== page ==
Studies Junior (Anthropology/LAS Pre-Grad Intern)
A Meditation on My Experiences in the Pre-Graduate School Internship
We landed in Chicago after a long and tiresome flight from Austin. I was still sleepy even after we had exited the plane and would remain that way for the much of the weekend. We awoke bright and early Saturday morning, left the place where we had slept and made our way the University of Chicago. Along the way we stopped to pick up some coffee and then made our way by train, bus and foot to the conference. Amy, my graduate mentor, was presenting a paper at the 14th Annual "Eyes on the Mosaic" Graduate Student Conference. Her paper was over language and whiteness in the classroom and thus fit well into the general theme of the conference. Earlier in the semester she had mentioned the conference to me, and after receiving a travel grant from the program, I decided to accompany her to the event.
The conference was a one day affair and featured a host of papers from graduate students across the country. The topics varied but generally revolved around issues of oppression, race, gender, class and queer studies. While there were problems with some papers and presentations, most of the papers were quite good and gave me a lot to think about. Female sexual behavior in the age of aids, film critiques, a discussion of colonial pedagogy in the West Indies were just a few of the papers I heard and each one had a paradoxical effect-inspiring and discouraging me, asking me to truly think about whether graduate education was right for me.
Much of my time this semester has been spent working on a research project. With the help of my graduate mentor, the project has been both challenging and fun and has given me a good idea as to whether graduate education is right for me. I decided to use the class project in my critical ethnography class as the project for this course, since the overlap between the two is quite strong. Aside from being an investigation into critical anthropological inquiries and trends, the project itself was an ethnography of my own choosing that was dealt with in a critical manner. As my professor put it, "the end product for this class should be something you would feel comfortable sending to a graduate school as a writing sample, or a journal publication".
I took advantage of the Pre-Graduate School Internship program by talking a lot with my graduate student about my project and exchanging ideas about the direction, methodology and findings of the project. Amy, as well as my faculty advisor Dr. Allen, provided me with a host of literature and suggestions for the project and at times it felt as though I was doing graduate research in an undergraduate setting. I think one of the helpful things about the program that relates to my project was the way it required a lot of independent inquiry and work. It seems that much of graduate school is self-paced, and self-motivated, so I think doing this project and participating in the program prepared me fro graduate work on top of letting me know what graduate school was all about. My independent project, however, was not the only aspect of the program I found helpful. Meeting with Amy and talking with UT faculty served helpful in giving me an idea about graduate education that seemed much more realistic than I had in mind. Amy and I would meet about once or twice every two weeks and in our meetings we would often just talk about her work while allowing me to ask questions and probe aspects of her academic life. One important thing I learned from participating in this program is that graduate education is something people rarely set in stone and that many times one's initial aspirations about higher education change. For instance, Dr. Allen, my faculty advisor, explained that his entrance into graduate education came about after doing HIV/AIDS work with community groups and that acquiring his doctorate initially meant increasing his legitimacy to his cause. It was not until his emersion into academia that he began to see his purpose elsewhere and his career choice change. Amy explained a similar story, telling me about how she initially left undergraduate expectation with the desire to pursue a career in English, but eventually through a series of events found education studies to be of much more interest to her.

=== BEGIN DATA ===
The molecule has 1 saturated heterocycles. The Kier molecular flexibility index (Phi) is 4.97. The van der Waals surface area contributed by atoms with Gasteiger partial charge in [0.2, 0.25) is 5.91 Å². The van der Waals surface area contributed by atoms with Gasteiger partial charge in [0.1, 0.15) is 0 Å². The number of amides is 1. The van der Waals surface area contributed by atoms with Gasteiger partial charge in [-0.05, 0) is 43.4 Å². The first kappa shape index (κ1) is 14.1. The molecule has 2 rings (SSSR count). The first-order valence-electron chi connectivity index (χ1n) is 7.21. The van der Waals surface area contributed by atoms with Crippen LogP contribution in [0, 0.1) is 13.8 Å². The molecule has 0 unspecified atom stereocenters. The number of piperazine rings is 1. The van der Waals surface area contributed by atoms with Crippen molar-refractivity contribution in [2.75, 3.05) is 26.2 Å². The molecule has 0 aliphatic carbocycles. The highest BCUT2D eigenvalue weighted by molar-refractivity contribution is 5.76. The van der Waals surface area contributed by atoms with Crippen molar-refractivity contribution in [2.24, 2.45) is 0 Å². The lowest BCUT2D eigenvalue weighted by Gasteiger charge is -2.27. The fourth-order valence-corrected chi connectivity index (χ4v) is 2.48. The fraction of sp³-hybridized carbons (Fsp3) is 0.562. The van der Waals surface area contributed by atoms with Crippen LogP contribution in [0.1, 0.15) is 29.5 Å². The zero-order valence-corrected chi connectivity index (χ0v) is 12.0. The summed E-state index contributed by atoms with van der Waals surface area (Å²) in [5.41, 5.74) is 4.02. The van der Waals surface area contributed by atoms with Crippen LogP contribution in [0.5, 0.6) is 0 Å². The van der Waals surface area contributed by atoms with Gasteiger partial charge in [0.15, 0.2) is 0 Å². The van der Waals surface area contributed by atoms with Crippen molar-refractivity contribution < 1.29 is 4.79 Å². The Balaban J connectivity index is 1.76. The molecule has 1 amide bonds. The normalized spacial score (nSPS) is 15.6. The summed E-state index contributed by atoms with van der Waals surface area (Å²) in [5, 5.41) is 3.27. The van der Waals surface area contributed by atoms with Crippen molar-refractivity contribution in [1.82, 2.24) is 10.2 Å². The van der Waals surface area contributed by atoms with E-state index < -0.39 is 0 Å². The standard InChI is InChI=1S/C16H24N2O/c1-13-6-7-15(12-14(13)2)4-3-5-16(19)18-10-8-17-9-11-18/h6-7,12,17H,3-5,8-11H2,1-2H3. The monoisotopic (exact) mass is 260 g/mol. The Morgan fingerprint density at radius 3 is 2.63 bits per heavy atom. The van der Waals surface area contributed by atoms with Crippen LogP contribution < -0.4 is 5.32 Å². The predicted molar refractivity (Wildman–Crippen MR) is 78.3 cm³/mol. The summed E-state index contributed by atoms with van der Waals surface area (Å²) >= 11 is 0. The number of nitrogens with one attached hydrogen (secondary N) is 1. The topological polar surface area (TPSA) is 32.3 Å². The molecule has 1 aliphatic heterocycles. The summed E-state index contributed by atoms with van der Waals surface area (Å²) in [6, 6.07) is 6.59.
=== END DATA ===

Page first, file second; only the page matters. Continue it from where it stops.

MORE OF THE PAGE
I think one of the key elements to the Pre-Graduate School Internship program that is useful is that fact you get to hear the voices of those involved in graduate school across different disciplines. Even though I think I am sure about the direction I want to take, the meeting where graduate students talked about their work and their experience was helpful in introducing me to the throng of different academic choices available.
Overall, a program like this needs to be a necessary staple at UT. So many students, I believe, have the desire to move along with their education but little ability to articulate the direction they want to take, or the steps they need to complete to make things happen. For me especially, the project that ran concurrently with the program was especially helpful in testing my creativity and giving me the skills I need to feel comfortable moving into graduate education and possible an academic career. Being the first generation in my family to attend college, this program not only taught me about what to expect from graduate school, but also reaffirmed my commitment to post-undergrad education as well. In the end, I leave the project feeling thankful for its existence and hopeful that it will continue to be around for other students at UT.